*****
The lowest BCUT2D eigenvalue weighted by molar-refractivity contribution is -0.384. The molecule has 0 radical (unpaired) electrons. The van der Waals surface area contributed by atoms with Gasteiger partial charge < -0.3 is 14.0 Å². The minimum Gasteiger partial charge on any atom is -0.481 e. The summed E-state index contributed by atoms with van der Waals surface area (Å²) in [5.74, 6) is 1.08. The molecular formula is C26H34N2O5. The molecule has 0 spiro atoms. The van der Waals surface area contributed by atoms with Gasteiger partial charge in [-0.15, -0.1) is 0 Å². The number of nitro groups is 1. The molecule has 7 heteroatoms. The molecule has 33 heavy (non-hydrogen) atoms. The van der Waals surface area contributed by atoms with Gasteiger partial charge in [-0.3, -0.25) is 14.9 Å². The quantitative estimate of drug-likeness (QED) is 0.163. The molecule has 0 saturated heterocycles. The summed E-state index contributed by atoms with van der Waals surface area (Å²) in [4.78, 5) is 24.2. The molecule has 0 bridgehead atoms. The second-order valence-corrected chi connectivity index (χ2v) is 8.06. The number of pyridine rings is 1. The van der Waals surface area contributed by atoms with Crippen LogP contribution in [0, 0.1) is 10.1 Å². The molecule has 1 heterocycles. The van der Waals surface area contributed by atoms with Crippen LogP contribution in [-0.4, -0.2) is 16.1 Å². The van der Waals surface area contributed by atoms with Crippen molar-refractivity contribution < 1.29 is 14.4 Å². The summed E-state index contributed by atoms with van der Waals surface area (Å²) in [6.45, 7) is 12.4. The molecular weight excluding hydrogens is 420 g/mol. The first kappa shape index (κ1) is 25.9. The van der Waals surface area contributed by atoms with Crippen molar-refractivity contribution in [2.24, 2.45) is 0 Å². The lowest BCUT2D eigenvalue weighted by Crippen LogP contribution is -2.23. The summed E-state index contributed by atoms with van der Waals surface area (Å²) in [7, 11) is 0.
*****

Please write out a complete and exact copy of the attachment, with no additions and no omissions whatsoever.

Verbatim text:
The lowest BCUT2D eigenvalue weighted by molar-refractivity contribution is -0.384. The molecule has 0 radical (unpaired) electrons. The van der Waals surface area contributed by atoms with Gasteiger partial charge < -0.3 is 14.0 Å². The minimum Gasteiger partial charge on any atom is -0.481 e. The summed E-state index contributed by atoms with van der Waals surface area (Å²) in [5.74, 6) is 1.08. The molecular formula is C26H34N2O5. The molecule has 0 spiro atoms. The van der Waals surface area contributed by atoms with Gasteiger partial charge in [-0.15, -0.1) is 0 Å². The number of nitro groups is 1. The molecule has 7 heteroatoms. The molecule has 33 heavy (non-hydrogen) atoms. The van der Waals surface area contributed by atoms with Gasteiger partial charge in [-0.3, -0.25) is 14.9 Å². The quantitative estimate of drug-likeness (QED) is 0.163. The molecule has 0 saturated heterocycles. The summed E-state index contributed by atoms with van der Waals surface area (Å²) in [4.78, 5) is 24.2. The molecule has 0 bridgehead atoms. The second-order valence-corrected chi connectivity index (χ2v) is 8.06. The number of pyridine rings is 1. The van der Waals surface area contributed by atoms with Crippen LogP contribution in [0, 0.1) is 10.1 Å². The molecule has 1 heterocycles. The van der Waals surface area contributed by atoms with Crippen LogP contribution in [-0.4, -0.2) is 16.1 Å². The van der Waals surface area contributed by atoms with Crippen molar-refractivity contribution < 1.29 is 14.4 Å². The summed E-state index contributed by atoms with van der Waals surface area (Å²) in [6.45, 7) is 12.4. The molecular weight excluding hydrogens is 420 g/mol. The first kappa shape index (κ1) is 25.9. The van der Waals surface area contributed by atoms with Crippen molar-refractivity contribution in [2.24, 2.45) is 0 Å². The lowest BCUT2D eigenvalue weighted by Crippen LogP contribution is -2.23. The summed E-state index contributed by atoms with van der Waals surface area (Å²) in [7, 11) is 0.